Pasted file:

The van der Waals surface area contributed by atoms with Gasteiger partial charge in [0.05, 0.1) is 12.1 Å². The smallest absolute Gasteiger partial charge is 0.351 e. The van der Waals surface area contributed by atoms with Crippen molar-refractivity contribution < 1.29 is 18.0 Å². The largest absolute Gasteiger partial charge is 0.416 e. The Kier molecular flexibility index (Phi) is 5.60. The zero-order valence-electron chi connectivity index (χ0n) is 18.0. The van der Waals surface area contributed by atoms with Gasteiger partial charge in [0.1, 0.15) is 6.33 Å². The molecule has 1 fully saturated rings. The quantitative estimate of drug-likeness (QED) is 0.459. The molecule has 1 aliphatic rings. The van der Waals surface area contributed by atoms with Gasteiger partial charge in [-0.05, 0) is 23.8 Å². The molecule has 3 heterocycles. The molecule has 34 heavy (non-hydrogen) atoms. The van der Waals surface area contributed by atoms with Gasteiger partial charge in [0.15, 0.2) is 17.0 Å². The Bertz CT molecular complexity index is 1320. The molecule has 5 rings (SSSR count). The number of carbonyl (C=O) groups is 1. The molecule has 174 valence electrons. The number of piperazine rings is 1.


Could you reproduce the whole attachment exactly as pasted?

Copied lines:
The van der Waals surface area contributed by atoms with Gasteiger partial charge in [0.05, 0.1) is 12.1 Å². The smallest absolute Gasteiger partial charge is 0.351 e. The van der Waals surface area contributed by atoms with Crippen molar-refractivity contribution < 1.29 is 18.0 Å². The largest absolute Gasteiger partial charge is 0.416 e. The Kier molecular flexibility index (Phi) is 5.60. The zero-order valence-electron chi connectivity index (χ0n) is 18.0. The van der Waals surface area contributed by atoms with Gasteiger partial charge in [0.1, 0.15) is 6.33 Å². The molecule has 1 fully saturated rings. The quantitative estimate of drug-likeness (QED) is 0.459. The molecule has 1 aliphatic rings. The van der Waals surface area contributed by atoms with Gasteiger partial charge in [-0.05, 0) is 23.8 Å². The molecule has 3 heterocycles. The molecule has 34 heavy (non-hydrogen) atoms. The van der Waals surface area contributed by atoms with Gasteiger partial charge in [0.15, 0.2) is 17.0 Å². The Bertz CT molecular complexity index is 1320. The molecule has 5 rings (SSSR count). The number of carbonyl (C=O) groups is 1. The molecule has 174 valence electrons. The number of piperazine rings is 1.